Harrison Co. first responder: Coal slurry soupy, milkshake-like - WOWK 13 Charleston, Huntington WV News, Weather, Sports

Harrison Co. first responder: Coal slurry soupy, milkshake-like

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This image was taken Nov. 29 by the state Department of Environmental Protection and was marked up by DEP since Friday's accident. This image was taken Nov. 29 by the state Department of Environmental Protection and was marked up by DEP since Friday's accident.

Updates are few and far between from officials on the scene at the Harrison County coal slurry impoundment where a Consol Energy miner has been missing since Friday.

At last word, from 4 p.m. Sunday, the bulldozer the miner was operating when the embankment slid into the impoundment at the Robinson Run preparation plant had possibly been located.

Search crews were trying to "outline and confirm" its location 25 to 35 feet below the surface of the impoundment, federal Mine Safety and Health Administration spokeswoman Amy Louviere wrote in an email.

MSHA was on site through the weekend following the embankment failure that took place around noon on Friday, along with company officials, the state Department of Environmental Protection and others.

Divers had been on site for two days but it was announced on Sunday that the slurry was too thick for diving.

"It's like jumping into mud," said Dennis Boyles, regulatory program specialist in the Office of Surface Mining Reclamation and Enforcement's Charleston Field Office.

OSM shares responsibility for various aspects of impoundments with MSHA at the federal level and, at the state level, with WVDEP and the West Virginia Office of Miners' Health, Safety and Training. Boyles is keeping up with the situation in Harrison County and, although he has not been to the site, described the nature of slurry impoundments in general.

"You may have 12 feet you'd consider somewhat liquid but you have these fines floating in it so it's not like water," Boyles said. "You probably can't see (into) the first two to three feet. It's not like jumping in the Kanawha River. No visibility. It makes recovery extremely difficult — that's why they're using sonar."

The new plan Sunday afternoon, with diving ruled out, was to use sheet pilings to surround and isolate the dozer, according to Louviere, to make it possible for divers to get to the dozer and recover the missing miner.

She has not yet provided further detail on how the searchers plan to make the liquid within the isolated area clear enough to dive in.

The place where bulldozer is believed to have been located is about 400 feet from the edge, Boyles said.

"Imagine if they're 400 feet out, with the instability, how hard that is to work in," he said. "With the refuse around it, that makes it even harder. If you're down 20 feet in slurry, even harder."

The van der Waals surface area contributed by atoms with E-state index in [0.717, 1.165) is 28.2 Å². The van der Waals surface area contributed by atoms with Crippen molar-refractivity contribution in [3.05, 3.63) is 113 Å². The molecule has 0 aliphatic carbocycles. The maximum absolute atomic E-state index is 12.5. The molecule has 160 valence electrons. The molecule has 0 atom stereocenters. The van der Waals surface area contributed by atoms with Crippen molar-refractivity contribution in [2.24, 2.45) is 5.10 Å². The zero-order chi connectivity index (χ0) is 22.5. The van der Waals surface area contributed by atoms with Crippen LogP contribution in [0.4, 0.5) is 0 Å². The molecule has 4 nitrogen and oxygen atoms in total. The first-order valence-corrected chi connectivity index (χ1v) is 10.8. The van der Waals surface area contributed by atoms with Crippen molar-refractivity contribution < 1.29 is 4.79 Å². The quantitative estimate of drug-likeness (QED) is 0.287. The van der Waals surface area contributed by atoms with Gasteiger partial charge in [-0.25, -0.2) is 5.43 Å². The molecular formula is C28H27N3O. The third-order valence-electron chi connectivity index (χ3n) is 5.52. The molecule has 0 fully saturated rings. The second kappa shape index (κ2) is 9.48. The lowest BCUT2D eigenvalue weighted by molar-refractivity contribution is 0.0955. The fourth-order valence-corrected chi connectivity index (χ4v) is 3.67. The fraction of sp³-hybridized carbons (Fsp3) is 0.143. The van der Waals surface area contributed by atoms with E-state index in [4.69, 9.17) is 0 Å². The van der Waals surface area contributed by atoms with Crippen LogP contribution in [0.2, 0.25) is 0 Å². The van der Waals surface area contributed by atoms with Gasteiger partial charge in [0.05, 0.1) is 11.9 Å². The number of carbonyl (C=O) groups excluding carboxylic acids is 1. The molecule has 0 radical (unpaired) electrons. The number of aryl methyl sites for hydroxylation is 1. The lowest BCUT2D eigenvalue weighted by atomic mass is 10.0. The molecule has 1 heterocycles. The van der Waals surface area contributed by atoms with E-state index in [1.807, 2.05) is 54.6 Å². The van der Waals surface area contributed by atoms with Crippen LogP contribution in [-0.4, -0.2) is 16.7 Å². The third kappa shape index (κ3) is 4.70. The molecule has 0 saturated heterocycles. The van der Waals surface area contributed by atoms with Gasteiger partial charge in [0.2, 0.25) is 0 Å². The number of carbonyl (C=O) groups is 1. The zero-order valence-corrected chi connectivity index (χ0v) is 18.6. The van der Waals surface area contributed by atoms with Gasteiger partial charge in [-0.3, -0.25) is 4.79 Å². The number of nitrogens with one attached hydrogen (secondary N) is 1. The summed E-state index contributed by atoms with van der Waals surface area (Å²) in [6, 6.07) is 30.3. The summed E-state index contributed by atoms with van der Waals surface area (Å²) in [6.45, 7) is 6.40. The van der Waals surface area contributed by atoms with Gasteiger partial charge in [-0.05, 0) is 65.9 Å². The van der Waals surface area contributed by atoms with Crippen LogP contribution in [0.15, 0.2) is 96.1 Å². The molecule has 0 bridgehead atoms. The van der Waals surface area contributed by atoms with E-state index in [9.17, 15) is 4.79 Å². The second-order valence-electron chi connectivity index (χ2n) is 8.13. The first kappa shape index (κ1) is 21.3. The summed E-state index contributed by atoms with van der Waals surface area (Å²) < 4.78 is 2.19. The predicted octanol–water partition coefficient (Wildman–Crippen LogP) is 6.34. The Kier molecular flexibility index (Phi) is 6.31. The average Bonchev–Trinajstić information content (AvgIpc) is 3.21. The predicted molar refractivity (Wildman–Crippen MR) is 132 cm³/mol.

What the company was doing, Boyles explained, was building up the embankment in order to be able to add more slurry to the impoundment.

The pool elevation is currently at about 1,255 feet above sea level, he said. The natural ground level in the area where the failure occurred is 1,268 feet, and the company wanted to build it to 1,310 feet.

They were building up the edge of the impoundment by pushing "coarse refuse" — larger, rocky material that is removed when the coal that has been mined is cleaned — out into the pool area to create a wide foundation that they would build further up on, Boyles said.

"During the initial construction they keep pushing the coarse refuse out, pushing out, pushing out until it goes all the way to the bottom and then you stack more on top of it," Boyles said. "You're basically pushing it almost into a swimming pool so it gets saturated and apparently they had overextended it and that's the reason that this portion collapsed," — not an official evaluation of what happened, but a general assessment from a distance.

During construction, the day-to-day regulatory oversight responsibility is DEP's and MSHA's, Boyles said, and that was affirmed by DEP spokesperson Kathy Cosco.

Two engineers who also were carried down into the slurry when the embankment collapsed were rescued, treated at area hospitals and released on Friday.

"It's indeed a scary situation," said Paul Bump, director of the Harrison County Bureau of Emergency Services, who was at the site on Friday along with numerous other local first responders.

"It truly was a type of situation that nobody up there has ever experienced before," Bump said. "It certainly wasn't a typical water rescue. Every little whipstitch you found another obstacle: unstable ground, almost a soupy, into a milkshake consistency."

MSHA conducted a family briefing at noon on Sunday but the names of the victims have not yet been released.

At last word from Consol, the operation of the mine was suspended and would be re-evaluated shift by shift.